Tortuga

Last weekend I went exploring parts of Chelsea, and spent a good bit of time walking and then sitting on the High Line. It was a beautiful day – warm, sunny, clear blue skies – so unsurprisingly there were quite a number of people out doing the same. I carried a packed lunch with me and at one point I sat down on a bench to enjoy my picnic, sunbathe and people-watch. It felt glorious. It was entertaining too, because everyone it seemed stop to marvel at a tortoise on the narrow lawn in front of me. He was a small thing, for a tortoise, about the size of my hand, and he was the only creature on the grass. He brought so much joy to surprised passersby, children and adults, when they noticed him wandering around there. “A turtle!” They would invariably exclaim, pointing him out to their companions and stopping to stare in wonderment. “How did he get there?” many would ask aloud, and then pull out their phones to take a picture. It was a great mystery, how this ‘turtle’ had made its way onto that particular patch of grass. This mystery was the cherry on top of the lovely treat the tortoise presented – us city folk rarely see animals other than dogs and pigeons when we’re out and about.

Although I didn’t notice the tortoise on my own, I became aware of him not long after I sat down, and was quickly more intrigued by the reactions of the pedestrians than the animal itself. It made me wonder about how we take pleasure in the magic of things that seem to just happen in our lives, though if we could see or understand the strings which brought them all together they would seem so much more mundane and even expected.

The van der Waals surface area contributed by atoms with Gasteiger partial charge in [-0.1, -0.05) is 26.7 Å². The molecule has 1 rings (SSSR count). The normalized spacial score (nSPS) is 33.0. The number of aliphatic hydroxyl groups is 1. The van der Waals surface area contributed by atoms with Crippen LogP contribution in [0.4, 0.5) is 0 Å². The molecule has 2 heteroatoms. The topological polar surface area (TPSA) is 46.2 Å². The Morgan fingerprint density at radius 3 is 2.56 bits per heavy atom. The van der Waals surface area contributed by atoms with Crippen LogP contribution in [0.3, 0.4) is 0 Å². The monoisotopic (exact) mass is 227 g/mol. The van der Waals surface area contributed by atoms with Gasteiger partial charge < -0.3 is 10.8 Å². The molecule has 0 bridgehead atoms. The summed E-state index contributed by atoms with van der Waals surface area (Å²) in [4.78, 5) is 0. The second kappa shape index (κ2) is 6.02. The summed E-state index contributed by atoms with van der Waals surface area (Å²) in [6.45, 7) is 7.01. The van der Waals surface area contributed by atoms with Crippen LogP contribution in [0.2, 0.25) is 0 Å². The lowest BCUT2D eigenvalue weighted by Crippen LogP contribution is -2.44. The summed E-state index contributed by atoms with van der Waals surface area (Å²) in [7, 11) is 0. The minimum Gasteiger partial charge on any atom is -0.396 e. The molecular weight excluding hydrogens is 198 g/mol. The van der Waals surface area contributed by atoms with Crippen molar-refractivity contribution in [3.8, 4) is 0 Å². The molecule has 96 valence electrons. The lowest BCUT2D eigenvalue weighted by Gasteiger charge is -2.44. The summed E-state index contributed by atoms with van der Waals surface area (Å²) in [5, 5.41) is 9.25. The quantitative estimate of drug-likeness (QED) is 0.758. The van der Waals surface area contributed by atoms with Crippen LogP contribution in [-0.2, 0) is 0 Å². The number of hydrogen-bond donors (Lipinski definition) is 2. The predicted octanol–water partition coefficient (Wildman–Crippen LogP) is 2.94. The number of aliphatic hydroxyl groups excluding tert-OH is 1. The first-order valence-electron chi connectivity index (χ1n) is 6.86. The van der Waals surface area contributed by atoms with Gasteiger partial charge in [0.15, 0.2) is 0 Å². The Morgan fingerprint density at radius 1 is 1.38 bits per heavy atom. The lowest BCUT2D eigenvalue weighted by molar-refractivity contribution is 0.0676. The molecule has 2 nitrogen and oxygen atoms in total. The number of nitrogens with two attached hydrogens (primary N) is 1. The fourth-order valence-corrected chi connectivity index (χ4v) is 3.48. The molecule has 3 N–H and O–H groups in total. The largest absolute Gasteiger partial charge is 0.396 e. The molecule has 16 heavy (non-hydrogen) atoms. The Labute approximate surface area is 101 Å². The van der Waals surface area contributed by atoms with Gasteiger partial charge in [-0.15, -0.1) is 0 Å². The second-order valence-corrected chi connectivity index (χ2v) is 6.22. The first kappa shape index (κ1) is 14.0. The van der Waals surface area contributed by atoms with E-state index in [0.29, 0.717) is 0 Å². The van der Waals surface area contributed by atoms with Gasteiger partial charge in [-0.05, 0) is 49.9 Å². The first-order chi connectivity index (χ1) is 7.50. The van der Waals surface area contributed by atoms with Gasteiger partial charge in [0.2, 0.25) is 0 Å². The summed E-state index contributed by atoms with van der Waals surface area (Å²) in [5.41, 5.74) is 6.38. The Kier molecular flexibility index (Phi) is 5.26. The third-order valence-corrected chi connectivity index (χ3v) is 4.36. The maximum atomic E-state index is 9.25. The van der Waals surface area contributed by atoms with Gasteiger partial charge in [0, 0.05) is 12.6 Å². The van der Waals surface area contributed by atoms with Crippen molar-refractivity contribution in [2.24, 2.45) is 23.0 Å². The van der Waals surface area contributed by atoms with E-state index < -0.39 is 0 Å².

Lounging next to me on the bench was a quiet, unassuming man, who brought his wife’s tortoise to the park to sunbathe. Every now and again he would get up and bring Tortuga back into the area directly in front of him, but not so frequently that his presence was always obvious to those around us. Because he did not make a big show of his ownership of the tortoise, either by correcting people’s misperception that it was a turtle, or with body language that pointed to him as pet-owner, for all but those who came around to our side of the lawn to take a closer look, the mystery of Tortuga’s presence was preserved.

The gentleman’s actions led me to thinking about life in general, and all that must happen behind-the-scenes of events and circumstances that seem unexplainable to us. The fact is, whether we realise it or not, God is there. In the cosmic scheme of things, we are the turtles he has brought to the lawn.

Tortuga’s playground, which separated me and his owner from everyone else, recalled for me how our human nature and earthly home act as a barrier between us and God. While we may be looking at the same thing, we have totally different perspectives. Because of my position on the bench, I was privy to Tortuga’s name, his history and how he came to be at the High Line. I experienced his exploratory movements in a totally different way than everyone that whipped out their cameras – in fact I tried to take a picture of the people taking pictures. Our different knowledges put us in separate categories. They enjoyed looking at him while I marvelled at the great happiness he brought them.